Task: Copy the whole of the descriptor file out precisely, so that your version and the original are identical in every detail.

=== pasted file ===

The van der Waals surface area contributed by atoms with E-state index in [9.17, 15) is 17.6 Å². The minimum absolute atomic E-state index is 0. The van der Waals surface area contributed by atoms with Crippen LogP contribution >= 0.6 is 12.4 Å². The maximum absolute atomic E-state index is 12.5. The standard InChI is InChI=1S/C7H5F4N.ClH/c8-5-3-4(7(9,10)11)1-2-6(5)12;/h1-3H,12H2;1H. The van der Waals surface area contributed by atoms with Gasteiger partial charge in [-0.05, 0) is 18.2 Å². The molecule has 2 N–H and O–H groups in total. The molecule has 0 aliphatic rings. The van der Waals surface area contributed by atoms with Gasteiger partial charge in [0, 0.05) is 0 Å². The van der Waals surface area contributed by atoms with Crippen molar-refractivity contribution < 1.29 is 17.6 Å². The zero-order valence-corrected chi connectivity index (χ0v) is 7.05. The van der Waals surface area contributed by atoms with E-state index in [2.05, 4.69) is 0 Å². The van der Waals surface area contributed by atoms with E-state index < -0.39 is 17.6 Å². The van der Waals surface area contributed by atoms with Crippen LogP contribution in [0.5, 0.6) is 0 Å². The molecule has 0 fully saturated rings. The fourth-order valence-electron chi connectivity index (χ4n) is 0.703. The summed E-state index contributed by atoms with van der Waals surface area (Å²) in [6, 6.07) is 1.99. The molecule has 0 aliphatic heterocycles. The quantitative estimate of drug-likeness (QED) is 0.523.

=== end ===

The van der Waals surface area contributed by atoms with E-state index in [9.17, 15) is 17.6 Å². The minimum absolute atomic E-state index is 0. The van der Waals surface area contributed by atoms with Crippen LogP contribution >= 0.6 is 12.4 Å². The maximum absolute atomic E-state index is 12.5. The standard InChI is InChI=1S/C7H5F4N.ClH/c8-5-3-4(7(9,10)11)1-2-6(5)12;/h1-3H,12H2;1H. The van der Waals surface area contributed by atoms with Gasteiger partial charge in [-0.05, 0) is 18.2 Å². The molecule has 2 N–H and O–H groups in total. The molecule has 0 aliphatic rings. The van der Waals surface area contributed by atoms with Gasteiger partial charge in [0, 0.05) is 0 Å². The van der Waals surface area contributed by atoms with Crippen molar-refractivity contribution < 1.29 is 17.6 Å². The zero-order valence-corrected chi connectivity index (χ0v) is 7.05. The van der Waals surface area contributed by atoms with E-state index in [2.05, 4.69) is 0 Å². The van der Waals surface area contributed by atoms with E-state index < -0.39 is 17.6 Å². The van der Waals surface area contributed by atoms with Crippen LogP contribution in [0.5, 0.6) is 0 Å². The molecule has 0 fully saturated rings. The fourth-order valence-electron chi connectivity index (χ4n) is 0.703. The summed E-state index contributed by atoms with van der Waals surface area (Å²) in [6, 6.07) is 1.99. The molecule has 0 aliphatic heterocycles. The quantitative estimate of drug-likeness (QED) is 0.523.